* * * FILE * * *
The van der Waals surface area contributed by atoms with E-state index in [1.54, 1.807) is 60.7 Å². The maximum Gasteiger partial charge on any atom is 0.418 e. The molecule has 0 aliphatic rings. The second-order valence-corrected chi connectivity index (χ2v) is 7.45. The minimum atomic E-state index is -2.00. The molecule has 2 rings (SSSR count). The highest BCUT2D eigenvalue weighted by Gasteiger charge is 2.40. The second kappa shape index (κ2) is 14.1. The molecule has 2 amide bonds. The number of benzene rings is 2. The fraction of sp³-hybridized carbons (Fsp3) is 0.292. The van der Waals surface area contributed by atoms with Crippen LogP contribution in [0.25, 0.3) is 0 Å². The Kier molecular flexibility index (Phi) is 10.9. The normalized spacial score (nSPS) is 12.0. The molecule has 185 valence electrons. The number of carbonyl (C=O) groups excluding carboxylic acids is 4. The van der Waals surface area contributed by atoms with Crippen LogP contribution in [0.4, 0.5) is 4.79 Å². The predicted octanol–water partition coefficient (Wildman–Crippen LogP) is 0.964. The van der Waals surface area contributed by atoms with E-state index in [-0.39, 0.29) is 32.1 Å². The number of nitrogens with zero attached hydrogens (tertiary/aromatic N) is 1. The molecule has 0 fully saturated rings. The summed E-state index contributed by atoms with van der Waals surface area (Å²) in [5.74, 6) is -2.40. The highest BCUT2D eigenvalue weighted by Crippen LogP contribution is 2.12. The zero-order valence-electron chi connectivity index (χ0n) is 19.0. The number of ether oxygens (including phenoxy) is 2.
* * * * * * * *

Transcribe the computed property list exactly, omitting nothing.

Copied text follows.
The van der Waals surface area contributed by atoms with E-state index in [1.54, 1.807) is 60.7 Å². The maximum Gasteiger partial charge on any atom is 0.418 e. The molecule has 0 aliphatic rings. The second-order valence-corrected chi connectivity index (χ2v) is 7.45. The minimum atomic E-state index is -2.00. The molecule has 2 rings (SSSR count). The highest BCUT2D eigenvalue weighted by Gasteiger charge is 2.40. The second kappa shape index (κ2) is 14.1. The molecule has 2 amide bonds. The number of benzene rings is 2. The fraction of sp³-hybridized carbons (Fsp3) is 0.292. The van der Waals surface area contributed by atoms with Crippen LogP contribution in [0.25, 0.3) is 0 Å². The Kier molecular flexibility index (Phi) is 10.9. The normalized spacial score (nSPS) is 12.0. The molecule has 185 valence electrons. The number of carbonyl (C=O) groups excluding carboxylic acids is 4. The van der Waals surface area contributed by atoms with Crippen LogP contribution in [0.4, 0.5) is 4.79 Å². The predicted octanol–water partition coefficient (Wildman–Crippen LogP) is 0.964. The van der Waals surface area contributed by atoms with E-state index in [-0.39, 0.29) is 32.1 Å². The number of nitrogens with zero attached hydrogens (tertiary/aromatic N) is 1. The molecule has 0 fully saturated rings. The summed E-state index contributed by atoms with van der Waals surface area (Å²) in [5.74, 6) is -2.40. The highest BCUT2D eigenvalue weighted by Crippen LogP contribution is 2.12. The zero-order valence-electron chi connectivity index (χ0n) is 19.0. The number of ether oxygens (including phenoxy) is 2.